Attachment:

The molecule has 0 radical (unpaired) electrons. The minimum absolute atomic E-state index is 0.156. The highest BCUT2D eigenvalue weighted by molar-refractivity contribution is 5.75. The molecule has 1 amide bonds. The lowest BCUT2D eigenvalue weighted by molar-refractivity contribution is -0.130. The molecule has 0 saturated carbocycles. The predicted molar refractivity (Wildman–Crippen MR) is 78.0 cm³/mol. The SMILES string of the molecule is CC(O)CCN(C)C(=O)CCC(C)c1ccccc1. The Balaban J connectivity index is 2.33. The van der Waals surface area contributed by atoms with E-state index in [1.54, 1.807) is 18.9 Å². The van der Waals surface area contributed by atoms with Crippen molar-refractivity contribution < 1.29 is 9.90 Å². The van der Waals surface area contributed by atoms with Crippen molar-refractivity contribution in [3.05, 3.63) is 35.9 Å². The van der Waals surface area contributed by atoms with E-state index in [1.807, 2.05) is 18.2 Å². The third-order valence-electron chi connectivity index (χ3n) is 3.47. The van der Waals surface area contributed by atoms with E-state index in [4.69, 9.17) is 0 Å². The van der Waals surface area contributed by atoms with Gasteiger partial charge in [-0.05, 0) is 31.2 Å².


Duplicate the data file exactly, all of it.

The molecule has 0 radical (unpaired) electrons. The minimum absolute atomic E-state index is 0.156. The highest BCUT2D eigenvalue weighted by molar-refractivity contribution is 5.75. The molecule has 1 amide bonds. The lowest BCUT2D eigenvalue weighted by molar-refractivity contribution is -0.130. The molecule has 0 saturated carbocycles. The predicted molar refractivity (Wildman–Crippen MR) is 78.0 cm³/mol. The SMILES string of the molecule is CC(O)CCN(C)C(=O)CCC(C)c1ccccc1. The Balaban J connectivity index is 2.33. The van der Waals surface area contributed by atoms with E-state index in [1.54, 1.807) is 18.9 Å². The van der Waals surface area contributed by atoms with Crippen molar-refractivity contribution < 1.29 is 9.90 Å². The van der Waals surface area contributed by atoms with Crippen molar-refractivity contribution in [3.05, 3.63) is 35.9 Å². The van der Waals surface area contributed by atoms with E-state index in [1.807, 2.05) is 18.2 Å². The third-order valence-electron chi connectivity index (χ3n) is 3.47. The van der Waals surface area contributed by atoms with E-state index in [4.69, 9.17) is 0 Å². The van der Waals surface area contributed by atoms with Gasteiger partial charge in [-0.05, 0) is 31.2 Å².